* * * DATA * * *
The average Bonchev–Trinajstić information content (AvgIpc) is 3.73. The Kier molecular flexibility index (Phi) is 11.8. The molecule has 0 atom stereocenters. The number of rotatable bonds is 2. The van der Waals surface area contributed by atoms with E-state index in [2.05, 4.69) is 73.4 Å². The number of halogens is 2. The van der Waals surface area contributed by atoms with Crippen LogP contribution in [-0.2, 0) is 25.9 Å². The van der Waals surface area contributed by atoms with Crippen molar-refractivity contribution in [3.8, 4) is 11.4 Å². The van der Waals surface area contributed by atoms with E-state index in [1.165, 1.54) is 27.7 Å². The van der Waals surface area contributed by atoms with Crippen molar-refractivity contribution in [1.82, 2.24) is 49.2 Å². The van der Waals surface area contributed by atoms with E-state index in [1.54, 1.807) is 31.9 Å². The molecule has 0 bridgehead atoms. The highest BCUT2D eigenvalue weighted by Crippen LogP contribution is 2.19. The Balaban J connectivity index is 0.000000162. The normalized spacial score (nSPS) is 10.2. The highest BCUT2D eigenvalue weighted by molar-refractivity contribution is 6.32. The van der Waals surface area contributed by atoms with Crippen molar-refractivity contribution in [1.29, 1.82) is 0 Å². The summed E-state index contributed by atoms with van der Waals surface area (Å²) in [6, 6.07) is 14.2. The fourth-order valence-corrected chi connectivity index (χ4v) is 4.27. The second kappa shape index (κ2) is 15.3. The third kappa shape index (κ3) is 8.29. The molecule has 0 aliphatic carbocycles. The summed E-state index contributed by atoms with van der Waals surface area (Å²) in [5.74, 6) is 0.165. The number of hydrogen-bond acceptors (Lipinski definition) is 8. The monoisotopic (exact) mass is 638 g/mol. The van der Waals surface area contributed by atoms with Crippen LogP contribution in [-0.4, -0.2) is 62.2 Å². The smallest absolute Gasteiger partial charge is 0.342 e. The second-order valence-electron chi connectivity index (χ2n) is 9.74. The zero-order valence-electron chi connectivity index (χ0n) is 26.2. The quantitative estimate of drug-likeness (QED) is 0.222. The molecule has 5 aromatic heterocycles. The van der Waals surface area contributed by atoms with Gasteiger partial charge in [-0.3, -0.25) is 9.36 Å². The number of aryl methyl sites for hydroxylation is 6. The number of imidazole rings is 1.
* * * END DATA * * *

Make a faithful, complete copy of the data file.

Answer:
The average Bonchev–Trinajstić information content (AvgIpc) is 3.73. The Kier molecular flexibility index (Phi) is 11.8. The molecule has 0 atom stereocenters. The number of rotatable bonds is 2. The van der Waals surface area contributed by atoms with E-state index in [2.05, 4.69) is 73.4 Å². The number of halogens is 2. The van der Waals surface area contributed by atoms with Crippen LogP contribution in [-0.2, 0) is 25.9 Å². The van der Waals surface area contributed by atoms with Crippen molar-refractivity contribution in [3.8, 4) is 11.4 Å². The van der Waals surface area contributed by atoms with E-state index in [1.165, 1.54) is 27.7 Å². The van der Waals surface area contributed by atoms with Crippen molar-refractivity contribution in [1.82, 2.24) is 49.2 Å². The van der Waals surface area contributed by atoms with E-state index in [1.54, 1.807) is 31.9 Å². The molecule has 0 bridgehead atoms. The highest BCUT2D eigenvalue weighted by Crippen LogP contribution is 2.19. The Balaban J connectivity index is 0.000000162. The normalized spacial score (nSPS) is 10.2. The highest BCUT2D eigenvalue weighted by molar-refractivity contribution is 6.32. The van der Waals surface area contributed by atoms with Crippen molar-refractivity contribution in [1.29, 1.82) is 0 Å². The summed E-state index contributed by atoms with van der Waals surface area (Å²) in [6, 6.07) is 14.2. The fourth-order valence-corrected chi connectivity index (χ4v) is 4.27. The second kappa shape index (κ2) is 15.3. The third kappa shape index (κ3) is 8.29. The molecule has 0 aliphatic carbocycles. The summed E-state index contributed by atoms with van der Waals surface area (Å²) in [5.74, 6) is 0.165. The number of hydrogen-bond acceptors (Lipinski definition) is 8. The monoisotopic (exact) mass is 638 g/mol. The van der Waals surface area contributed by atoms with Crippen LogP contribution in [-0.4, -0.2) is 62.2 Å². The smallest absolute Gasteiger partial charge is 0.342 e. The second-order valence-electron chi connectivity index (χ2n) is 9.74. The zero-order valence-electron chi connectivity index (χ0n) is 26.2. The quantitative estimate of drug-likeness (QED) is 0.222. The molecule has 5 aromatic heterocycles. The van der Waals surface area contributed by atoms with Gasteiger partial charge in [-0.3, -0.25) is 9.36 Å². The number of aryl methyl sites for hydroxylation is 6. The number of imidazole rings is 1.